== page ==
Thursday, August 28, 2008



Is it just me, or did Bruce Bochy's decision to leave Lincecum in last night in the 8th inning seem like a direct response to this game? You know, the one where Lincecum was dominating the DBacks, but with 111 pitches through seven innings was taken out by Bochy, setting off a firestorm of bitching and whining from irritating drive-time sports talk radio hosts and their knee-jerk, intellectually-challenged callers. Many people were pissed that Lincecum didn't come out for the 8th in that contest because he was utterly dominant, pitch count be damned.

Last night, I was enjoying the game at my favorite little corner sports bar, when in the bottom of the 7th inning the Giants went ahead on back-to-back home runs by Bengie Molina and Pablo Sandoval (the first of his career, and it was an awesome opposite field shot). Lincecum had been pretty much untouchable since the first inning, and now he was in line to bring in his 15th win. With 118 pitches through seven innings, it looked like his night was done. Job well done, Tim. Hit the showers, rest that arm, and prepare for win number 16 next week.

Then the game came back from a commercial break and...whaaaaaa???? There was Lincecum, trotting out to start the 8th inning. If I had been in mid-swig, I would have done a colossal spit take. Here he was with 118 pitches already under his belt, trudging out to the mound to put some extra mileage on his arm, all to aid the Giants in their scintillating battle for...third place in the NL West. Pitch count nazis were sharpening their stilettos.

To add an extra touch of foreboding to the proceedings, when Lincecum starting throwing to the first batter in the 8th, the jukebox in the bar we were sitting in starting playing "In the Air Tonight" by Phil Collins. It was just eerie, and didn't seem like a good omen at all. This is a song that drove a guy to hang himself in a bathroom, after all. My friends were commenting that at the exact moment of the song's signature drum crescendo, we expected to hear this ear-splitting shriek on the game broadcast, then look up to see Lincecum hop-scotching off the mound and grabbing his arm in pain.

Luckily none of that happened and Lincecum was fine. Brian Wilson came on to get a four-out save, the Giants won, Lincecum did some bizarre calisthenics on the dugout railing, and the world didn't cave in after all. Lincecum's final pitch count came in at 132, which tied him for the highest any pitcher has thrown all year.

There has been a lot of talk about pitch counts lately. I mean, a lot. McCovey Chronicles has been talking about it. Bay City Ball has been talking about it. Andrew Baggarly has been talking about it. El Lefty Malo wrote about it and touched off a mini-debate in the comments section, in which I participated a little. Things got heated, mothers were insulted, people got pwned (no, not really). Bruce Jenkins of the SF Chronicle even got in on the fun, although his articles on the subject should really just be retitled "An Idiot's Guide to Bad Dinosaur Journalism." All the fuss has started because Lincecum is near the top in the majors in pitches thrown per game and, after last night's start, has vaulted up to the top in BP's Pitcher Abuse Points (PAP)*.

I'm a guy who is firmly of the belief that different pitchers have different limits, and a lot of times it just comes down to asking a pitcher if he's good to go back out to the mound. Pitch counts are a good way to measure when a guy is getting to the point where he can't. Obviously, if Lincecum is out there throwing 132 pitches a night that's insanity and someone needs to be fired. Last night was just one instance though (with a day off in between starts), and I don't think it's something to get too up in arms about.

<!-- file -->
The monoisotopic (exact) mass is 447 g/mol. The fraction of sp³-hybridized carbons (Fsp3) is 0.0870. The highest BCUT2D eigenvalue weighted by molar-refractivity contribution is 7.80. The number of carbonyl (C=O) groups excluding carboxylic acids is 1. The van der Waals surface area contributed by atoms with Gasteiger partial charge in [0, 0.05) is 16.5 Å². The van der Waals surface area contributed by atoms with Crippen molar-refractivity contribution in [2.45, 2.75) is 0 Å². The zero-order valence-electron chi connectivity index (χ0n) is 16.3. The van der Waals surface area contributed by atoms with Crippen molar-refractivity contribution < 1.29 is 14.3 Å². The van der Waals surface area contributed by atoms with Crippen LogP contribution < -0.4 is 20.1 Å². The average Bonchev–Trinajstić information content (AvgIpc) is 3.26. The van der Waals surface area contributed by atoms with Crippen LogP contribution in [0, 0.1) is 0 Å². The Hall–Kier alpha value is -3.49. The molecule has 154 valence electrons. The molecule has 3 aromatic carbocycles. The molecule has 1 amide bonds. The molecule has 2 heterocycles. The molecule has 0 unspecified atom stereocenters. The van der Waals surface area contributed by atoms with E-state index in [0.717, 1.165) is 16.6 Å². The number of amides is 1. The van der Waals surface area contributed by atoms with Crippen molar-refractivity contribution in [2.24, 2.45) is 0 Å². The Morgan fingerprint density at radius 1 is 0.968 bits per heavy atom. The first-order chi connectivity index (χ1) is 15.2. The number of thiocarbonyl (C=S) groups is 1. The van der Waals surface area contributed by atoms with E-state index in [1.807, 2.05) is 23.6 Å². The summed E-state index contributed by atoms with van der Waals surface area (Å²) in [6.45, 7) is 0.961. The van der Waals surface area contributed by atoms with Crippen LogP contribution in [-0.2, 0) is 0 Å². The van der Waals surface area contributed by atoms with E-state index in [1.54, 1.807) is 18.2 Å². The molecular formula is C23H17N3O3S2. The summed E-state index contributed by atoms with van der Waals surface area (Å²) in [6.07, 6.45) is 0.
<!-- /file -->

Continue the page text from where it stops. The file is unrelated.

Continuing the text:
That said, while I'm not a fascist or anything when it comes to pitch counts, last night was a little extreme. I personally don't think Lincecum has been overworked this season, but bringing him out to start the 8th last night was pretty silly. When you're not in a pennant race and you have the future of the franchise on the line, why even take the risk? So he can come in and get two outs, and then you take him out? What's the point?

Since the Giants aren't fighting for anything at this point, enough of this! There is just no reason to stretch out Lincecum and even risk an injury. What do the Giants have to gain from leaving him in and possibly putting extra stress on his arm? A pointless win in a lost season? Hey, I'm all about beefing up this year's win total, but certainly not at the risk of Lincecum's right arm. I'm not saying limit him to a strict pitch count from now on, but if he's thrown 118 pitches through seven again, make his ass stay on the bench.

*Okay, a little mini-rant here. I've never been a fan of PAP at all, for a variety of reasons, but here's number one. Click on that link and check out the list of pitchers who are in the Top 10 in PAP. Notice anything? Yep, that's a list of the best pitchers in the major leagues. Now, I understand that you want to be careful with your pitchers, but don't you want the best pitchers throwing the most innings and staying on the mound as much as possible? Otherwise, they wouldn't be the best.

Plus, how do we even know that the guys at the top of the list are even being "abused"? Maybe they just have the highest workload; that doesn't necessarily constitute abuse. It all just seems very subjective and I have trouble with anything that tries to put a number on "abuse" when the definition of "abuse" can vary wildly from pitcher to pitcher.

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